On 25th April, an Earthquake of magnitude 7.8 hit Nepal.
So far 8632 deaths have been officially recorded, with over 19000 people injured.
19 of these deaths occurred on Mount Everest, where an avalanche was triggered. This has the made the 25th of April the most deadly day on record on Everest.
My friend Sonam Lama was on the mountain.
4 days after the earthquake, Sonam reported on social media that he was alive. It was around this time that videos of the avalanche on Everest started to emerge, and I began to understand a portion of the suffering that must have ensued.
Myself and Sonam met in 2008. He was the guide on a trek of the Annapurna circuit, and we quickly became friends. We have since kept in touch. When the earthquake hit Nepal, I was devastated. It is a place I will always see as special; a theme constant with all people who visit the country. I was gutted for the people and their irreplaceable losses, for the ancient monuments like the Dharahara Tower, Durbar Square and Swayambhunath that I remember so fondly, and I was also worried for my friends.
Thorong-La - the highest mountain pass in the world. My two friends Pemba (left), and Sonam (right).
Hearing back from Sonam, and the other people I had met out in Nepal was beyond a relief. Sonam safely returned to Kathmandu Valley on the 3rd of May. He discovered that his family home had been reduced to rubble.
Sonam shares this house with 7 of his family members, including his wife and three children. His work as a Sherpa and mountain guide brings him an adequate income day to day, but Sonam has told me that this event will reach far into any savings he has. He is currently living in a temporary shack made from corrugated sheeting and wood.
Sonam and his family of seven’s temporary shelter.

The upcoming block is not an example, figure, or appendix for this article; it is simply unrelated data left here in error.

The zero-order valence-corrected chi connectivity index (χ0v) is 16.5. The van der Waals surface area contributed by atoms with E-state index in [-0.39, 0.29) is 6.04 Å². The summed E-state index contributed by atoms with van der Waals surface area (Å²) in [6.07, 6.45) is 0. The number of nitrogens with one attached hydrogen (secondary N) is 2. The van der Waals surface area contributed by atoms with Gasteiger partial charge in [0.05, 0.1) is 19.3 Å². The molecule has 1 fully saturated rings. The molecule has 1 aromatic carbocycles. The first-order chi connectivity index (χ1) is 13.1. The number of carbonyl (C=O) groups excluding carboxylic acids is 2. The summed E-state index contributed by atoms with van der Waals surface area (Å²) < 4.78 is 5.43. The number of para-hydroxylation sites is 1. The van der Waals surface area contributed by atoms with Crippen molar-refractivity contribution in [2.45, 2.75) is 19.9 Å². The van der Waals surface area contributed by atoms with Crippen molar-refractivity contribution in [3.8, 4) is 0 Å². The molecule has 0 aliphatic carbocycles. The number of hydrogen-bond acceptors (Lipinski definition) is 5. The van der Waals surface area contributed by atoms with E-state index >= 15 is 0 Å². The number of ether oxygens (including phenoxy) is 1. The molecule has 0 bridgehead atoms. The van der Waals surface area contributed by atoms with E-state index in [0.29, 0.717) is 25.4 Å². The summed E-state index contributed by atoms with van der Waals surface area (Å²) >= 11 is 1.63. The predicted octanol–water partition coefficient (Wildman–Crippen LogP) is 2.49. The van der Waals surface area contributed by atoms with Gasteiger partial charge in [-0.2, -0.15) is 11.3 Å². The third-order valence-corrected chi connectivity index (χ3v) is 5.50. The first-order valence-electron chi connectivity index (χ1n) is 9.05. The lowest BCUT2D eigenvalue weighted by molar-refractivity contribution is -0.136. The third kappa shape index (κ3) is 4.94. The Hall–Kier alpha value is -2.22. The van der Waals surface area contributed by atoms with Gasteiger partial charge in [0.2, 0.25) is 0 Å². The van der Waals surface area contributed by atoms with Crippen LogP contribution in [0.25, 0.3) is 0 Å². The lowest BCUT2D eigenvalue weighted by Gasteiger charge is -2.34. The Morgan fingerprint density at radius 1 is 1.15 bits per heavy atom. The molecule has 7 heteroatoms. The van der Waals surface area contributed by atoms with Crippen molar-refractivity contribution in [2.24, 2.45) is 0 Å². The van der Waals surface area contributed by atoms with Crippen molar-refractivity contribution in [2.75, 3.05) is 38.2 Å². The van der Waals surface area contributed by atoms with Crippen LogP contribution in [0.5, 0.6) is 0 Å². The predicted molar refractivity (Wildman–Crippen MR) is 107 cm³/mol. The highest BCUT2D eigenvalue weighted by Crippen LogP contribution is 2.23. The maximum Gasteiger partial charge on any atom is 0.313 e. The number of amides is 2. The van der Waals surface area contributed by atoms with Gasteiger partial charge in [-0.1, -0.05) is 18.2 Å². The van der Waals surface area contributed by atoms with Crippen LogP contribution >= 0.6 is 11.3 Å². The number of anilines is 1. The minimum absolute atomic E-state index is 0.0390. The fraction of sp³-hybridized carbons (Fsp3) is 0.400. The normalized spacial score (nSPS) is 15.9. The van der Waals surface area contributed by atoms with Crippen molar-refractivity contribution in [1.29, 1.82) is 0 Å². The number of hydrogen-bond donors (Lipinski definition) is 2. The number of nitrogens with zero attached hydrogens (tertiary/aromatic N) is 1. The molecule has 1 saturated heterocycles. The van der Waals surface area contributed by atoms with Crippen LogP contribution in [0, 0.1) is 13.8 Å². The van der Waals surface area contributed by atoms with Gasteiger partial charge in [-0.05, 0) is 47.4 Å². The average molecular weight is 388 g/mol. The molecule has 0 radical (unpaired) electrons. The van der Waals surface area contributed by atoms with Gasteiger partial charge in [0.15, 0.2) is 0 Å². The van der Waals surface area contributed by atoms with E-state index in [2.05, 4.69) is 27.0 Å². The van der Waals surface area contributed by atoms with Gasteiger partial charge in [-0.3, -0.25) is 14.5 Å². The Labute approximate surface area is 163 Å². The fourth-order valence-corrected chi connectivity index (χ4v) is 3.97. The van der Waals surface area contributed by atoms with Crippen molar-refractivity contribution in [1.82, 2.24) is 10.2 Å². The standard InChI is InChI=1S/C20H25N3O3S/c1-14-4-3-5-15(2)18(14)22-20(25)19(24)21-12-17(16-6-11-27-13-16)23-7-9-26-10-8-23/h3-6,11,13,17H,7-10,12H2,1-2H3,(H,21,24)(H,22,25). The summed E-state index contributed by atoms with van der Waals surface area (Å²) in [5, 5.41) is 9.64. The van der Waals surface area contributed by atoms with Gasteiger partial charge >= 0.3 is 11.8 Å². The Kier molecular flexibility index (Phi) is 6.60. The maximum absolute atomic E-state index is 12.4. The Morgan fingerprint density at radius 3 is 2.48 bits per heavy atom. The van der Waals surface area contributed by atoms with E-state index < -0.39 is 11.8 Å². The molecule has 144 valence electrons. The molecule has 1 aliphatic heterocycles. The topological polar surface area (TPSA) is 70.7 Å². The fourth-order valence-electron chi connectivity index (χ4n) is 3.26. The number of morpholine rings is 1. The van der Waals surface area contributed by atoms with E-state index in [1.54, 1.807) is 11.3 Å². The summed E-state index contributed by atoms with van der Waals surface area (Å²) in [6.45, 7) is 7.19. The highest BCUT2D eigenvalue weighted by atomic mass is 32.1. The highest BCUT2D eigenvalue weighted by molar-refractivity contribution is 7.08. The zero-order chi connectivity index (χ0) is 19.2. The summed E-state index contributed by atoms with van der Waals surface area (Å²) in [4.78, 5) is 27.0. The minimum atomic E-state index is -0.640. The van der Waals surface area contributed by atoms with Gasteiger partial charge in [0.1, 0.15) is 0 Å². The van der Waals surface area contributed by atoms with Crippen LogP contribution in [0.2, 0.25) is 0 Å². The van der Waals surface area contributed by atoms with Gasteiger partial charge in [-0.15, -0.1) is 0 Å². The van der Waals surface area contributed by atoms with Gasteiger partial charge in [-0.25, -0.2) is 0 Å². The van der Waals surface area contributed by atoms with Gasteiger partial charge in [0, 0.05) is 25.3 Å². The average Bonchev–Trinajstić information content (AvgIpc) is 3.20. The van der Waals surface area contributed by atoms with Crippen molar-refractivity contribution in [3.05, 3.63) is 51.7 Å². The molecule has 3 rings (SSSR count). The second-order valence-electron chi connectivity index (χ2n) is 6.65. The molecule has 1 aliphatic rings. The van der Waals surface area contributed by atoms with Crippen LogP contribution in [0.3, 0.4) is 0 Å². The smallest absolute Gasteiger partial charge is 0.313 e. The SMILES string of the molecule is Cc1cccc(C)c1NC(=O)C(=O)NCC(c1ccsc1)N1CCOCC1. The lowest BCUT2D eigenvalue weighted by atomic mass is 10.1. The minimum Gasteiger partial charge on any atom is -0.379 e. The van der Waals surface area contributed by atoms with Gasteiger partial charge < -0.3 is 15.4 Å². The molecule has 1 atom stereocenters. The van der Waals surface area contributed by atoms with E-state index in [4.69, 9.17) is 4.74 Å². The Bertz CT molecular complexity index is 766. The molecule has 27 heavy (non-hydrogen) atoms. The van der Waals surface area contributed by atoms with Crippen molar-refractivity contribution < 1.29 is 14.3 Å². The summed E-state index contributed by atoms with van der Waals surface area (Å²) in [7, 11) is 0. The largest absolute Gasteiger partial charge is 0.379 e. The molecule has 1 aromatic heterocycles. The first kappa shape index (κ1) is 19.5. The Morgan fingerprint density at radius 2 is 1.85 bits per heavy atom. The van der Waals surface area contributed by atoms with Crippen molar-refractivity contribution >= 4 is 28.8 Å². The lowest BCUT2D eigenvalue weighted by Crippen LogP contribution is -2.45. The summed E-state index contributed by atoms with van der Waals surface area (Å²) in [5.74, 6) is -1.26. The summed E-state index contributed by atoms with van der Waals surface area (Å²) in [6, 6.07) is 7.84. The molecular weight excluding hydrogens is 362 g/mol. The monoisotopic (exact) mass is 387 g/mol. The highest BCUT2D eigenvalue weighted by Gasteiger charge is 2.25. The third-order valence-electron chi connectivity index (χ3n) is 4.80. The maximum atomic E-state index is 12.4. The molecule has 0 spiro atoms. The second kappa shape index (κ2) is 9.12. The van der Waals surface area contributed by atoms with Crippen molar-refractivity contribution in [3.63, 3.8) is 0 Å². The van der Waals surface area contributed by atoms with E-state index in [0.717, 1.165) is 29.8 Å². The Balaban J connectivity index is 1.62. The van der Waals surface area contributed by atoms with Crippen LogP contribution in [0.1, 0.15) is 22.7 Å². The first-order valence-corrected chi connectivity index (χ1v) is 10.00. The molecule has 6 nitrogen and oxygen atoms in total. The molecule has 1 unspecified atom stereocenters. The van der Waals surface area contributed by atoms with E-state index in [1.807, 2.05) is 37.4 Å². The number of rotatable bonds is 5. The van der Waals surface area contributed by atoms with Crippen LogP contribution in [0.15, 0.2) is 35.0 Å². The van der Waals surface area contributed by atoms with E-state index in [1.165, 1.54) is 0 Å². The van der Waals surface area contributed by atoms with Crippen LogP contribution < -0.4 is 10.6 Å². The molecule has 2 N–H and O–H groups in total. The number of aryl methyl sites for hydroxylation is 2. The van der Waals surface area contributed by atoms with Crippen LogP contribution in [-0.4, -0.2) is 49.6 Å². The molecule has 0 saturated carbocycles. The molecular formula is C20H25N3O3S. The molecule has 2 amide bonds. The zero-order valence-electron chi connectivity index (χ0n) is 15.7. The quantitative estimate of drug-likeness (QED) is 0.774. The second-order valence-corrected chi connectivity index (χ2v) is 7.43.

This small campaign is aimed at directly helping Sonam and his family. Rebuilding his home needs to be sustainable, in that it needs to be able to withstand any future events that are similar in nature; especially in a world of growing climate instability where devastating natural events are on the increase. Luckily, repair costs are relatively small in Nepal when compared to western prices. Sonam has told me that he will need an estimated £450 to rebuild his family home. As a budding conservation biologist, who has been working for free for the last 9 months, I cannot afford to pay this amount on my own. I am therefore asking for any help you can give. This website will take 4% of the money, and a transfer via paypal or western union will also incur fees. Aside from this, the full amount raised will go directly to Sonam. If you’re the type of person who worries about money being lost in admin and in politics in events like this, then this is the cause for you.
Please share this campaign as much as you can, and give as little or as much as you can afford. In this scenario, every penny really will count, be it to buy nails, or cement, or bricks, to hire building equipment, or to buy curtains, and bedding, and to replace what can be replaced in an event wrought by loss.